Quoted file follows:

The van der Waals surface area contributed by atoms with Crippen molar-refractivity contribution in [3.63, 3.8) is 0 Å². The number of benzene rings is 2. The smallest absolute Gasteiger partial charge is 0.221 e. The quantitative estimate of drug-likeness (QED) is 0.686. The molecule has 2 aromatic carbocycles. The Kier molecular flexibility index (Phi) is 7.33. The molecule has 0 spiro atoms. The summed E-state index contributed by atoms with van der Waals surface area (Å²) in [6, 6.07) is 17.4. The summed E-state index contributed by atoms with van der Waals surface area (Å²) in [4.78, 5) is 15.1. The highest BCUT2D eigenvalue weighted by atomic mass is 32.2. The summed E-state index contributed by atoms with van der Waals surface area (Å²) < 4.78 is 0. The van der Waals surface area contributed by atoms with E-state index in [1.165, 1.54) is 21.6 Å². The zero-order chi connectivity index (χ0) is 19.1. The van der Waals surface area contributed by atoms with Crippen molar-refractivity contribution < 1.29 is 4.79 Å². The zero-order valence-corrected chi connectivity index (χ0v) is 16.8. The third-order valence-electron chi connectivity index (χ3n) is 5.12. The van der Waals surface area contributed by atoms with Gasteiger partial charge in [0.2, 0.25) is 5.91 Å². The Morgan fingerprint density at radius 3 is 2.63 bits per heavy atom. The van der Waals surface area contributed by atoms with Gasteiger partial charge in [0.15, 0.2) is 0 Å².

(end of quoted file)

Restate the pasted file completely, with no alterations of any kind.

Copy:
The van der Waals surface area contributed by atoms with Crippen molar-refractivity contribution in [3.63, 3.8) is 0 Å². The number of benzene rings is 2. The smallest absolute Gasteiger partial charge is 0.221 e. The quantitative estimate of drug-likeness (QED) is 0.686. The molecule has 2 aromatic carbocycles. The Kier molecular flexibility index (Phi) is 7.33. The molecule has 0 spiro atoms. The summed E-state index contributed by atoms with van der Waals surface area (Å²) in [6, 6.07) is 17.4. The summed E-state index contributed by atoms with van der Waals surface area (Å²) in [4.78, 5) is 15.1. The highest BCUT2D eigenvalue weighted by atomic mass is 32.2. The summed E-state index contributed by atoms with van der Waals surface area (Å²) < 4.78 is 0. The van der Waals surface area contributed by atoms with E-state index in [1.165, 1.54) is 21.6 Å². The zero-order chi connectivity index (χ0) is 19.1. The van der Waals surface area contributed by atoms with Crippen molar-refractivity contribution < 1.29 is 4.79 Å². The zero-order valence-corrected chi connectivity index (χ0v) is 16.8. The third-order valence-electron chi connectivity index (χ3n) is 5.12. The van der Waals surface area contributed by atoms with Gasteiger partial charge in [0.2, 0.25) is 5.91 Å². The Morgan fingerprint density at radius 3 is 2.63 bits per heavy atom. The van der Waals surface area contributed by atoms with Gasteiger partial charge in [0.15, 0.2) is 0 Å².